export

(redirected from Exportables)
Also found in: Dictionary, Thesaurus, Medical, Legal, Encyclopedia.

Export

A good produced in one country and sold to a customer in another country. Exports bring money into the producing country; for that reason, many economists believe that a nation's proper balance of trade means more exports are sold than imports bought. Exports may be difficult to sell in some countries, as the importers may put up various protectionist measures such as import quotas and tariffs. Most governments seek to promote exports, while they have differing positions on imports. See also: Free trade, NAFTA.

export

A good or service that is produced in one country and then sold to and consumed in another country. Because many companies are heavily dependent on exports for sales, any factors such as government policies or exchange rates that affect exports can have significant impact on corporate profits. Compare import. See also balance of trade.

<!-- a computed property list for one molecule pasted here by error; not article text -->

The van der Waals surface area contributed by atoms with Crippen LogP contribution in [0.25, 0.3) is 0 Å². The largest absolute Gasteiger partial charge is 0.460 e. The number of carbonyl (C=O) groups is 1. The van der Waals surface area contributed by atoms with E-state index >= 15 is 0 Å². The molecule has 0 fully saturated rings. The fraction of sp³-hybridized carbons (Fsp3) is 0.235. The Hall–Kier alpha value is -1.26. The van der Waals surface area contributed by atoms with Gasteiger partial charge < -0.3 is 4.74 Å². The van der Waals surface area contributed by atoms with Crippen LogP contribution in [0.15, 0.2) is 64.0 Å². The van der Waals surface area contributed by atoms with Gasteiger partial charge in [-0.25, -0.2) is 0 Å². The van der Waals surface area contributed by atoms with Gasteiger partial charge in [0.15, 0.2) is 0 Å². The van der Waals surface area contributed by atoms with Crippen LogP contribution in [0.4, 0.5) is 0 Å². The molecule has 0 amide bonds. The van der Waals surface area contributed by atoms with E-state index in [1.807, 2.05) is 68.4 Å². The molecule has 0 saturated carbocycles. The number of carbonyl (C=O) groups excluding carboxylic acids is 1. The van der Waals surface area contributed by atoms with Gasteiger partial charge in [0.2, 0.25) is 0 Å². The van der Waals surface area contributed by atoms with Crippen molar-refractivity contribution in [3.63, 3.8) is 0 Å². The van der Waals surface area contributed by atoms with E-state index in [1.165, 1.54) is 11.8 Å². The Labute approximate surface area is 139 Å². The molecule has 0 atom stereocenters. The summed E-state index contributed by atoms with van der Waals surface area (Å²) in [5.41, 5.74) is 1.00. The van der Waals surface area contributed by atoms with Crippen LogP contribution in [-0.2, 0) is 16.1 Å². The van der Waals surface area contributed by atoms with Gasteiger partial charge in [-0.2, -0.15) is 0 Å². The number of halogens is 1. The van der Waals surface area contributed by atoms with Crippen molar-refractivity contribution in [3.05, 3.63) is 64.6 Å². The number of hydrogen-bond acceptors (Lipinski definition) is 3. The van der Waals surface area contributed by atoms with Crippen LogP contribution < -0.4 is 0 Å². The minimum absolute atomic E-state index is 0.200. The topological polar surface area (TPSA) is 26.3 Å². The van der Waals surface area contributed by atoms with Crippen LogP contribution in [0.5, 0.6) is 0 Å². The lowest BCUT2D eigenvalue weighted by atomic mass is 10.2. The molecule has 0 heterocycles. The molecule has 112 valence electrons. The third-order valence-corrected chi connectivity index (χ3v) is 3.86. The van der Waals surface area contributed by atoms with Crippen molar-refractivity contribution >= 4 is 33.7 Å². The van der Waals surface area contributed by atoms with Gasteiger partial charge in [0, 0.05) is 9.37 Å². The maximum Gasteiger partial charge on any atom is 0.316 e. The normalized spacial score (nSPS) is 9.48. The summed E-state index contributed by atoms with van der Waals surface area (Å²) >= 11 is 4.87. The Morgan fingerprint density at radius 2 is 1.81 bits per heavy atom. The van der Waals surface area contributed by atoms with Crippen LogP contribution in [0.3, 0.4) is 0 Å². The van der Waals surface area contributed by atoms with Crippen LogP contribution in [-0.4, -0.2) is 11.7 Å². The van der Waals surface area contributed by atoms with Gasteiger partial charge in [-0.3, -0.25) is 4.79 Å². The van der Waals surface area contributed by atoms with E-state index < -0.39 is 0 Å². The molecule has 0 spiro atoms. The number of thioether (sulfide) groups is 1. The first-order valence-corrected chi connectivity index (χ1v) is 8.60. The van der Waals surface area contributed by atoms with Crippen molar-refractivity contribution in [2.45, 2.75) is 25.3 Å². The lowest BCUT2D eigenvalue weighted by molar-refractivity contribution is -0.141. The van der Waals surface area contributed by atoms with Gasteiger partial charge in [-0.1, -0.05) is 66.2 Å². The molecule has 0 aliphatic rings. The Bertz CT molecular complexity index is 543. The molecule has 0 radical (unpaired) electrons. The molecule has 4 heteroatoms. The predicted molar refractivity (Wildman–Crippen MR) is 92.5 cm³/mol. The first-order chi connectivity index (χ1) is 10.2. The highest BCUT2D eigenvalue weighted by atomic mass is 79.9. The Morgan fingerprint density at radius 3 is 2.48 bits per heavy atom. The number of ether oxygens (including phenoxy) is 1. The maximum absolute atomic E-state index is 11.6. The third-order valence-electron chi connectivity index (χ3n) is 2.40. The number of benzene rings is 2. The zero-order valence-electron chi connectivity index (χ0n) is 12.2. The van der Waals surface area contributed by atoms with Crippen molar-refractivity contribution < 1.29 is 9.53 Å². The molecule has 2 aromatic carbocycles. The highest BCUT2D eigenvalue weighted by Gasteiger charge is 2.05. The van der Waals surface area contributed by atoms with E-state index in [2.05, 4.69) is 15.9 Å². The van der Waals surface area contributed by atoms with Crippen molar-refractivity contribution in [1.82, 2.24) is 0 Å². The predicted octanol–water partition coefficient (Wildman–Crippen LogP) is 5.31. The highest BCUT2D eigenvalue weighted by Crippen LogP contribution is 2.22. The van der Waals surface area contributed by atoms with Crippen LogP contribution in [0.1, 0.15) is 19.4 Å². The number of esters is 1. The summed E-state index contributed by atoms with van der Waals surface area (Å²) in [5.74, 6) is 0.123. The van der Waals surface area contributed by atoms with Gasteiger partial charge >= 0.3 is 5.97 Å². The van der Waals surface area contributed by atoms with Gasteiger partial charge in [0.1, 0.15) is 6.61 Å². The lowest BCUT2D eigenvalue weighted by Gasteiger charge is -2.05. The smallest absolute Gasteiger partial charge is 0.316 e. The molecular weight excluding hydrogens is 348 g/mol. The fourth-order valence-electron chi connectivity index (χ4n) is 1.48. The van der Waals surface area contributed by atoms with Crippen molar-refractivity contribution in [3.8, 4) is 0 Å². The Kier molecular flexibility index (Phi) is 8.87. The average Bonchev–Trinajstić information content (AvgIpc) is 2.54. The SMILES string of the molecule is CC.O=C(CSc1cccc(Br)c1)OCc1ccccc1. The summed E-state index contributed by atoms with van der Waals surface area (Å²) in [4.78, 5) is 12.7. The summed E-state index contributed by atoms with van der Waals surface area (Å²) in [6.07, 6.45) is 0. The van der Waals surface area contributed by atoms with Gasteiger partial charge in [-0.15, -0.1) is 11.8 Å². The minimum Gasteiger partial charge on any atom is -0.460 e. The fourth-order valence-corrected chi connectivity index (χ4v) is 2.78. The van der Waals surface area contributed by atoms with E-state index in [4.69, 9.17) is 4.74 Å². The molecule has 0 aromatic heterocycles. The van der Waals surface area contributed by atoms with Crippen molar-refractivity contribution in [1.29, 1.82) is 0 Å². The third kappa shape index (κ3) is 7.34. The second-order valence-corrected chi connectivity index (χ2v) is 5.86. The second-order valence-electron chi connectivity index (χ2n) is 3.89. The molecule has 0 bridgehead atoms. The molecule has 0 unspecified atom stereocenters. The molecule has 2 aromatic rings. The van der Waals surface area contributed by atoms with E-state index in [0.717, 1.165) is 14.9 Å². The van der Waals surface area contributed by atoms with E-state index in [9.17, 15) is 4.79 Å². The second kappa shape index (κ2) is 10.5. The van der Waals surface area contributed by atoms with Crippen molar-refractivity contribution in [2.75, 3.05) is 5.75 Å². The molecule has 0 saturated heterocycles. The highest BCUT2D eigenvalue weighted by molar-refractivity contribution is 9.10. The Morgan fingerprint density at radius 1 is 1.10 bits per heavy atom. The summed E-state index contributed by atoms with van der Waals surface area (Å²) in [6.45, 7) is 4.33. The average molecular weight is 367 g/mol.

export

  1. a good which is produced in the home country and which is then physically transported to, and sold in, an overseas market earning foreign exchange for the home country (visible export).
  2. a service which is provided for foreigners either in the home country (for example visits by tourists) or overseas (for example banking, insurance) which likewise generates foreign exchange for the home country (invisible export).
  3. capital which is placed abroad in the form of portfolio investment, foreign direct investment in physical assets, and banking deposits (capital export). See FOREIGN INVESTMENT.

    Together these items comprise, along with IMPORTS, a country's BALANCE OF PAYMENTS. See INTERNATIONAL TRADE, EXPORTING, EXPORT CREDIT GUARANTEE DEPARTMENT, EXPORT RESTRAINT AGREEMENT, EXPORT SUBSIDY.

Exportclick for a larger image
Fig. 68 Export. (a) UK goods and services exports, 2003.

(b) Geographical distribution of UK goods/services exports, 2003. Source: UK Balance of Payments, ONS, 2004.